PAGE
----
Wentworth Falls – Mt Solitary
Epic. Just epic. Ticked off a number of items on the “to do” list on this trip.
The main box to tick was a camp out and watch the sun rise on Mt Solitary. It has been on my list for years. I have been up and over, but never stayed.
Starting from Wentworth Falls Station at 10 am, I headed down the Charles Darwin Walk. A lovely 2.5km meander along the stream and the first box ticked.
From Wentworth Falls, it was down the stairs to the National Pass. I have been watching folk walk down these stairs from a distance for a while now, but never did it myself until today. Tick that box. A lot steeper, but way more fun than I had imagined.
Wandered across under the falls, then down Slack's Stairs to the Wentworth Pass. Ticking this box was tricky as I had on my full pack, with a sleeping mat tied on the back, which proceeded to get stuck and wedge me in several places. This was the first time carrying a sleeping mat, and over the course of the next two days it copped a beating and became well and truly shredded at the edges. As it was $5 yoga mat from a white elephant stall it really wasn't a problem – except when I got caught up.
|Slack's Stairs with their nice covering to trap folk with foam mats|
I had never been along the Wentworth and National Passes. Wentworth Pass is a lovely tree covered walk. Surprisingly tricky to navigate in places, and spent some time with other walkers scouting our way, but reached the Valley of the Waters easily enough (another box ticked). VOTW was as beautiful as I imagined it would be, and it was lovely ascending to the National Pass.
|The National Pass|
The National Pass took me by surprise with how breathtaking it was. The amount of work to create such a track is astounding, and the views are amazing. I was in no hurry to move along. It was great to see so many people using it (although the young girl walking along playing games on her iPad was a bit bewildering...). Finishing the National Pass (tick that box) and returning to the crossing beneath the falls I had to climb back up the steep stairs. A bit slower on the return up.
|crossing under Wentworth Falls|
In May I had run The North Face 100 and trained along the trails between Katoomba and Wentworth Falls, but had always wanted to slow down and explore more (part of the reason for this trip). Today was the day. The interesting thing I found was that during training I had repeatedly run the same direction. Today I was “going backwards” and I found it extremely confusing at times. I was following signage like a newbie tourist in many places as my brain tried to make sense of doing things in reverse.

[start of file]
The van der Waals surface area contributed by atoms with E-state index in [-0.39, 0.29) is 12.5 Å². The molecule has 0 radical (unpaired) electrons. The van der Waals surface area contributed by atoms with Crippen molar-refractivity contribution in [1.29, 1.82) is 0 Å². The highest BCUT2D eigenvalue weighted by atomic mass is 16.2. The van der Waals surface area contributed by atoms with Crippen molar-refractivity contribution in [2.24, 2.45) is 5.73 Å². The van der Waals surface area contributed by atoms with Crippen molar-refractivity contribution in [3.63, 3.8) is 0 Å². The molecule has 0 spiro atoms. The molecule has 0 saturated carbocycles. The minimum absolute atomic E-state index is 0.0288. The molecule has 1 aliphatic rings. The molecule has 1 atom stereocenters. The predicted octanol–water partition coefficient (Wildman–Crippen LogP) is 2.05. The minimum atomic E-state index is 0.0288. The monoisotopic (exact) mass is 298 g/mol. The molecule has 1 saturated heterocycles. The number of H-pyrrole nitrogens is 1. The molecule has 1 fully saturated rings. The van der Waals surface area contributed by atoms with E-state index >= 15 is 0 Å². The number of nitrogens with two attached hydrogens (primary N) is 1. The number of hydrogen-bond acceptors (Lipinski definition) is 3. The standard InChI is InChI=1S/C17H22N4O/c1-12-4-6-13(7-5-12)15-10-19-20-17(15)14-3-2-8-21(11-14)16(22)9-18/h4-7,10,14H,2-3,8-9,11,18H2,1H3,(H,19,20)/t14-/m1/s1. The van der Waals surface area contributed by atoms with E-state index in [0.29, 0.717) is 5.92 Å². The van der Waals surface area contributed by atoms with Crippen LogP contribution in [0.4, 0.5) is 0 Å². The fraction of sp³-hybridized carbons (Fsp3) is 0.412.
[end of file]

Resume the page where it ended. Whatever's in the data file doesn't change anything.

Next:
I casually strolled the Undercliff Track before heading to the car park area. I was overjoyed to see that the new toilet blocks were completed and the taps were running. Last time through here there was nothing but construction works and I was desperately short of water. Not today. Drank like a camel before heading off to The Conservation Hut via Shortcut Track. As usual the Hut was awash with the smell of yumminess, but I pushed on after refilling water bladder. Today as I sauntered along I took (a lot of) time to stop and visit all those little lookouts along the way. Stood and looked down from Lilian's Bridge. All those things I missed in training. The Cliff Walk is absolutely magnificent.
Another couple of boxes to tick was scouting out starts to the old Roberts and Gladstone passes at the back of the Leura Fairmont Resort. I quickly found what I was looking for (tick one box, but add another to the list) and it was time for a bit of nibbling as I walked along sunny Sublime Point Road. A delightful trail mix of nibblies left over from a dinner party, stale asian noodles found hidden in the pantry, soy crisps, and a cup of soup mix tossed in for seasoning. Originally was only going to eat half, but it was all so delicious. Was tipping the last salty crumbs back just as I hit the Prince Henry Cliff Walk and headed to the Pool of Siloam and Gordon Falls.